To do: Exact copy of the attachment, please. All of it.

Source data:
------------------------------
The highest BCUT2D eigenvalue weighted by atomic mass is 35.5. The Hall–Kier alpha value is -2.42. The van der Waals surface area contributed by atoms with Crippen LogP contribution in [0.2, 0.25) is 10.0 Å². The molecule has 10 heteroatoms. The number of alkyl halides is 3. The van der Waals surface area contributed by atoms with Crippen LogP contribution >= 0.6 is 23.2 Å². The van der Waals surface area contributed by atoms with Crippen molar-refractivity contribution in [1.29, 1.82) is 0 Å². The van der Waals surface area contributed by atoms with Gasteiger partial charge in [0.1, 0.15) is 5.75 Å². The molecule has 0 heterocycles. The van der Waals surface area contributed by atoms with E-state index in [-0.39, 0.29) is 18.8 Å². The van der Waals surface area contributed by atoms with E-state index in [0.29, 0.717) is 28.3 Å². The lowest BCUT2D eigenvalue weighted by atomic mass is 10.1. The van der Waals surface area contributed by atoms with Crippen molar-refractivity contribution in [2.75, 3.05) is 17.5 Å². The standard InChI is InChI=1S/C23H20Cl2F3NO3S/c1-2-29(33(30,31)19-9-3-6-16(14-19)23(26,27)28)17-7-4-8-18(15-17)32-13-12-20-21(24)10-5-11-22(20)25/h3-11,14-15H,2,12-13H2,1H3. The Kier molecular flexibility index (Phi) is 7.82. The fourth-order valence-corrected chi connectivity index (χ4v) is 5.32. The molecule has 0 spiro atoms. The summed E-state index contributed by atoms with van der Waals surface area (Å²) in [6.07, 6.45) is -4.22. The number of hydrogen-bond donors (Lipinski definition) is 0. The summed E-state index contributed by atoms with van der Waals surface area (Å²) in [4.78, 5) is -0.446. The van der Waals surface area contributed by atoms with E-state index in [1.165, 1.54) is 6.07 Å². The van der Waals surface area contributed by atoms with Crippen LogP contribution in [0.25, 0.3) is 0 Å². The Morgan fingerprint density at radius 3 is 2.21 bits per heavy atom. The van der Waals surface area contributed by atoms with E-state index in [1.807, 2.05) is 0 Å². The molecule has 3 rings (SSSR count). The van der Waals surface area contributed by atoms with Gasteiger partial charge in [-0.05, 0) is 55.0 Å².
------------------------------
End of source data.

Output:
The highest BCUT2D eigenvalue weighted by atomic mass is 35.5. The Hall–Kier alpha value is -2.42. The van der Waals surface area contributed by atoms with Crippen LogP contribution in [0.2, 0.25) is 10.0 Å². The molecule has 10 heteroatoms. The number of alkyl halides is 3. The van der Waals surface area contributed by atoms with Crippen LogP contribution >= 0.6 is 23.2 Å². The van der Waals surface area contributed by atoms with Crippen molar-refractivity contribution in [1.29, 1.82) is 0 Å². The van der Waals surface area contributed by atoms with Gasteiger partial charge in [0.1, 0.15) is 5.75 Å². The molecule has 0 heterocycles. The van der Waals surface area contributed by atoms with E-state index in [-0.39, 0.29) is 18.8 Å². The van der Waals surface area contributed by atoms with E-state index in [0.29, 0.717) is 28.3 Å². The lowest BCUT2D eigenvalue weighted by atomic mass is 10.1. The van der Waals surface area contributed by atoms with Crippen molar-refractivity contribution in [2.75, 3.05) is 17.5 Å². The standard InChI is InChI=1S/C23H20Cl2F3NO3S/c1-2-29(33(30,31)19-9-3-6-16(14-19)23(26,27)28)17-7-4-8-18(15-17)32-13-12-20-21(24)10-5-11-22(20)25/h3-11,14-15H,2,12-13H2,1H3. The Kier molecular flexibility index (Phi) is 7.82. The fourth-order valence-corrected chi connectivity index (χ4v) is 5.32. The molecule has 0 spiro atoms. The summed E-state index contributed by atoms with van der Waals surface area (Å²) in [6.07, 6.45) is -4.22. The number of hydrogen-bond donors (Lipinski definition) is 0. The summed E-state index contributed by atoms with van der Waals surface area (Å²) in [4.78, 5) is -0.446. The van der Waals surface area contributed by atoms with E-state index in [1.165, 1.54) is 6.07 Å². The van der Waals surface area contributed by atoms with Crippen LogP contribution in [0.25, 0.3) is 0 Å². The Morgan fingerprint density at radius 3 is 2.21 bits per heavy atom. The van der Waals surface area contributed by atoms with E-state index in [1.807, 2.05) is 0 Å². The molecule has 3 rings (SSSR count). The van der Waals surface area contributed by atoms with Gasteiger partial charge in [-0.05, 0) is 55.0 Å².